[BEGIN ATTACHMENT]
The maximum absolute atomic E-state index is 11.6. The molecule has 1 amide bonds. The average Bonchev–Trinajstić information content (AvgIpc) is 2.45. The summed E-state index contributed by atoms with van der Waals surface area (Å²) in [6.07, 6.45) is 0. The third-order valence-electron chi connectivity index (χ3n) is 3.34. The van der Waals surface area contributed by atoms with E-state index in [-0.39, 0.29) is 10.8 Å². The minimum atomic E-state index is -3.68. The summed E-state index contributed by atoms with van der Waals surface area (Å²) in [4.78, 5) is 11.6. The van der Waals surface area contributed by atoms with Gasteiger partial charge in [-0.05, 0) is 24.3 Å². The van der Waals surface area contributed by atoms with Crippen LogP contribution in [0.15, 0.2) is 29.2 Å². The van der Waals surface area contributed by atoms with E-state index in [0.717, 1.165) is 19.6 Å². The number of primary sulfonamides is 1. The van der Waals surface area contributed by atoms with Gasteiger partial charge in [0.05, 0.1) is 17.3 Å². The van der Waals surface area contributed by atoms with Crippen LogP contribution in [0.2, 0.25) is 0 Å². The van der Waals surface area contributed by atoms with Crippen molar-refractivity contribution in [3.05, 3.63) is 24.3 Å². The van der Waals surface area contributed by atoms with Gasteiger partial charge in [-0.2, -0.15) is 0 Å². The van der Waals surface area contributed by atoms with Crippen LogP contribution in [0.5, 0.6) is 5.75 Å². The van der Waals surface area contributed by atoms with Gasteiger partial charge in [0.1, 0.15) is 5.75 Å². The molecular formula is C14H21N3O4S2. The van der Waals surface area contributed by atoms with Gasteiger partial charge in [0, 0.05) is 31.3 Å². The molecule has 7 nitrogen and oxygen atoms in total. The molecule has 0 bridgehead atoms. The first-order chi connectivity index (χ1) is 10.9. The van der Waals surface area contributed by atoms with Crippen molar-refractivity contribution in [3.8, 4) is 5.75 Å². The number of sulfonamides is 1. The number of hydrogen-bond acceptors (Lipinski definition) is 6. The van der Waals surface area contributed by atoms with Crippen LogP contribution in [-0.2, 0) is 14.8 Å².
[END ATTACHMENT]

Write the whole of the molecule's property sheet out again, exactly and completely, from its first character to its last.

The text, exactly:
The maximum absolute atomic E-state index is 11.6. The molecule has 1 amide bonds. The average Bonchev–Trinajstić information content (AvgIpc) is 2.45. The summed E-state index contributed by atoms with van der Waals surface area (Å²) in [6.07, 6.45) is 0. The third-order valence-electron chi connectivity index (χ3n) is 3.34. The van der Waals surface area contributed by atoms with E-state index in [-0.39, 0.29) is 10.8 Å². The minimum atomic E-state index is -3.68. The summed E-state index contributed by atoms with van der Waals surface area (Å²) in [4.78, 5) is 11.6. The van der Waals surface area contributed by atoms with Gasteiger partial charge in [-0.05, 0) is 24.3 Å². The van der Waals surface area contributed by atoms with Crippen LogP contribution in [0.15, 0.2) is 29.2 Å². The van der Waals surface area contributed by atoms with E-state index in [0.717, 1.165) is 19.6 Å². The number of primary sulfonamides is 1. The van der Waals surface area contributed by atoms with Gasteiger partial charge in [0.05, 0.1) is 17.3 Å². The van der Waals surface area contributed by atoms with Crippen LogP contribution in [0.2, 0.25) is 0 Å². The van der Waals surface area contributed by atoms with Crippen molar-refractivity contribution in [3.05, 3.63) is 24.3 Å². The van der Waals surface area contributed by atoms with Gasteiger partial charge in [-0.2, -0.15) is 0 Å². The van der Waals surface area contributed by atoms with Crippen LogP contribution in [0.5, 0.6) is 5.75 Å². The van der Waals surface area contributed by atoms with Gasteiger partial charge in [0.1, 0.15) is 5.75 Å². The molecular formula is C14H21N3O4S2. The van der Waals surface area contributed by atoms with Gasteiger partial charge in [0, 0.05) is 31.3 Å². The molecule has 7 nitrogen and oxygen atoms in total. The molecule has 0 bridgehead atoms. The first-order chi connectivity index (χ1) is 10.9. The van der Waals surface area contributed by atoms with Crippen molar-refractivity contribution in [3.8, 4) is 5.75 Å². The number of sulfonamides is 1. The number of hydrogen-bond acceptors (Lipinski definition) is 6. The van der Waals surface area contributed by atoms with Crippen LogP contribution in [-0.2, 0) is 14.8 Å².